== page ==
There were eight or nine of us playing keepie uppie; although, the number varied as different men joined, and others drifted off. Some were friends and others vague acquaintances. I knew no one.
I’m a ropey footballer at the best of times, but wearing a bulky coat and walking boots, I was comfortably the worst in the circle. It must have been a test of their patience as the flat Paris Saint-Germain ball flopped, again and again, onto the uneven surface.
We exchanged smiles and the occasional “Ooo” of appreciation, but the game was played in near-silence. After-all, aside from varying degrees of English, we shared no common language.
Amongst us were Iranians and Iraqis, those from Sudan and Somali. One had a cup of tea in his hand, another gripped a bag full of warm clothes.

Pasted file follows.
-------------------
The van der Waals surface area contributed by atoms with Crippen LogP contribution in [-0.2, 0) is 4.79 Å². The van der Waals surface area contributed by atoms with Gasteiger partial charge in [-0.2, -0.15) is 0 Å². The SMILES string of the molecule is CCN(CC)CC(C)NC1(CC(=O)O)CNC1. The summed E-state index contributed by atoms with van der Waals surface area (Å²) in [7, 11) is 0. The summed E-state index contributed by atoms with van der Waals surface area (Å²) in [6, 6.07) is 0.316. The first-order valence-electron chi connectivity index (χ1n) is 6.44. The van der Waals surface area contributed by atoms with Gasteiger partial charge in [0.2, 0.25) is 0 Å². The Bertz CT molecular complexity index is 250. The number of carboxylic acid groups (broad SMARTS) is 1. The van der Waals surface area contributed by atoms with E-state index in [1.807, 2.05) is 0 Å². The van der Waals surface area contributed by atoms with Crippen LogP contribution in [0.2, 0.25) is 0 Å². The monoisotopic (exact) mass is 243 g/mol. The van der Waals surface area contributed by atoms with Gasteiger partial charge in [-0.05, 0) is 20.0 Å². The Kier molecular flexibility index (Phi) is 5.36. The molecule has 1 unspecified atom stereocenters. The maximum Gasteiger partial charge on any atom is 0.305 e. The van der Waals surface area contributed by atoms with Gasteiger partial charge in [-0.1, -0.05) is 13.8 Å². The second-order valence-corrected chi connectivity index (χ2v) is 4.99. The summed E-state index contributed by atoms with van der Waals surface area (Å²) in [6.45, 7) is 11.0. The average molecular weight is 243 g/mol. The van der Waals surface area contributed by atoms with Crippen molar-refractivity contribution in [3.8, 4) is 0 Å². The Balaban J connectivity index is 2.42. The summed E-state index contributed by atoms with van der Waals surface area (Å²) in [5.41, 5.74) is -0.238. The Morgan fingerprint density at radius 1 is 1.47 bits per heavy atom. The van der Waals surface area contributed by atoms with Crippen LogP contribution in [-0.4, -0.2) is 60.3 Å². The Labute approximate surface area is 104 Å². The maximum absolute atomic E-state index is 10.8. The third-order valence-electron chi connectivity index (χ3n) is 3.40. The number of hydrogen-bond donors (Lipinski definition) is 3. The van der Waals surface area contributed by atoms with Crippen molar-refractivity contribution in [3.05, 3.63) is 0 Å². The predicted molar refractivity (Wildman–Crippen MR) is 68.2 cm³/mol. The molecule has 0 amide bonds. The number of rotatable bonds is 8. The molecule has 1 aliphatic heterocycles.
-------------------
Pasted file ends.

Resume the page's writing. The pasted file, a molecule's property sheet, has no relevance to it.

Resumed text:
The ball would occasionally roll into the road or under the vans parked in the lay-by we were playing besides. In the near distance were second hand tents, brightly coloured under the grey sky.
I’d come with charity Care4Calais and was heading back to London the next day. The easiest of journeys for me but the hardest for those other men in the keepie uppie circle. A circle made up of asylum seekers and migrants.
The young and the old. The confident and the shy. Men from varying cultures and belief systems. Each with their own unique story of struggle.
But at that moment, as we knocked around a ball, we were unified. Unified by the world’s most powerful sport. Maybe the world’s most powerful passion, full stop.
Working in sports marketing its easy to get blasé or maybe even cynical about football. But this was an emotive reminder, for me at least, that even in the grimmest of circumstances, it really can be the “beautiful game”.
Let’s not lose sight of that.
To find out more about the refugee crisis in France and Belgium, and support the charities in the region, James Masters recommends you check out the following organisations: Care4Calais (https://care4calais.org/) and Refugee Community Kitchen (https://www.refugeecommunitykitchen.com/).